Porsche’s decision to develop a new four-cylinder engine stems from its need to improve fuel efficiency and emissions ratings across its model line.
The new engine will come standard in the Boxster and Cayman models. There has been talk of a four-cylinder 911, but that’s rather unlikely.
The new engine features a horizontally opposed, “boxer” engine, denoting a flat configuration where the pistons move synchronously in and out, as opposed to in an alternating rhythm. For a displacement, we’ve heard 2.5 liters thrown around as the magic number, but that may be subject to change.
Expect the new engine to come in either direct injected or turbocharged variants. Engine output would probably max at around 395 hp, which is higher than the current output of even the most powerful Boxster and Cayman model variants.
There has also been talk that an entire new family of flat four engines will be developed. The 2.5L variant mentioned above would be the most powerful, but 1.6L and 2.0L variants are also reportedly in the early stages of design. A 1.6L variant would put out 210 hp, the 2.0 would produce 286 hp, while the aforementioned 2.5L would have a base output of 360 hp.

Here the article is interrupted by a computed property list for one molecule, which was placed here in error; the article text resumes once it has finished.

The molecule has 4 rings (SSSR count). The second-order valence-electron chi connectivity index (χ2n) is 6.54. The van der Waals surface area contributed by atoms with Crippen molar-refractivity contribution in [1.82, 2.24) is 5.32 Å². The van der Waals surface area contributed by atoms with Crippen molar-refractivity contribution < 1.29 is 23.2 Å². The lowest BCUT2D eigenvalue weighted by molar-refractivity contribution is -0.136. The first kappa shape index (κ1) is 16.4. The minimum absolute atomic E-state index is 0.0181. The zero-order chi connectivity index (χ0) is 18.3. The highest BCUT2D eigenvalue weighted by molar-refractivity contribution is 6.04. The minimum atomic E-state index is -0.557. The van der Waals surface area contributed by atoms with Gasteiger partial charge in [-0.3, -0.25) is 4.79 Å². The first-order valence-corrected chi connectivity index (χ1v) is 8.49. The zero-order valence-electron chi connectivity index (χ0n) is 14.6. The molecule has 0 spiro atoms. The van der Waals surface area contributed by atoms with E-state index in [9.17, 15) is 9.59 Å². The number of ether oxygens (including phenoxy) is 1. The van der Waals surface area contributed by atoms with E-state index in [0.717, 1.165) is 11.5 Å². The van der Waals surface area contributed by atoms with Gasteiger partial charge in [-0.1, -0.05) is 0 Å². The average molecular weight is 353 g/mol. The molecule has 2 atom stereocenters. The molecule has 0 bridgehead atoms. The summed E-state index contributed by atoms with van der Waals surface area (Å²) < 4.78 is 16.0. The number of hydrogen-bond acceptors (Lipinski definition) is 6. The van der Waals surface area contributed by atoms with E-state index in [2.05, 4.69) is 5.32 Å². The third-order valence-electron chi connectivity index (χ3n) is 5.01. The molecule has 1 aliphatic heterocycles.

Since the next generation of Cayman and Boxster aren’t due for quite some time, it’ll be at least near the end of the decade by the time this engine sees production, unless the engine appears in the face-lifted versions due to be released in 2016; this is possible but less likely.
Porsche also employs a 2.0L straight four in its upcoming Macan crossover, but that one isn’t anywhere near as powerful or as advanced in terms of efficiency.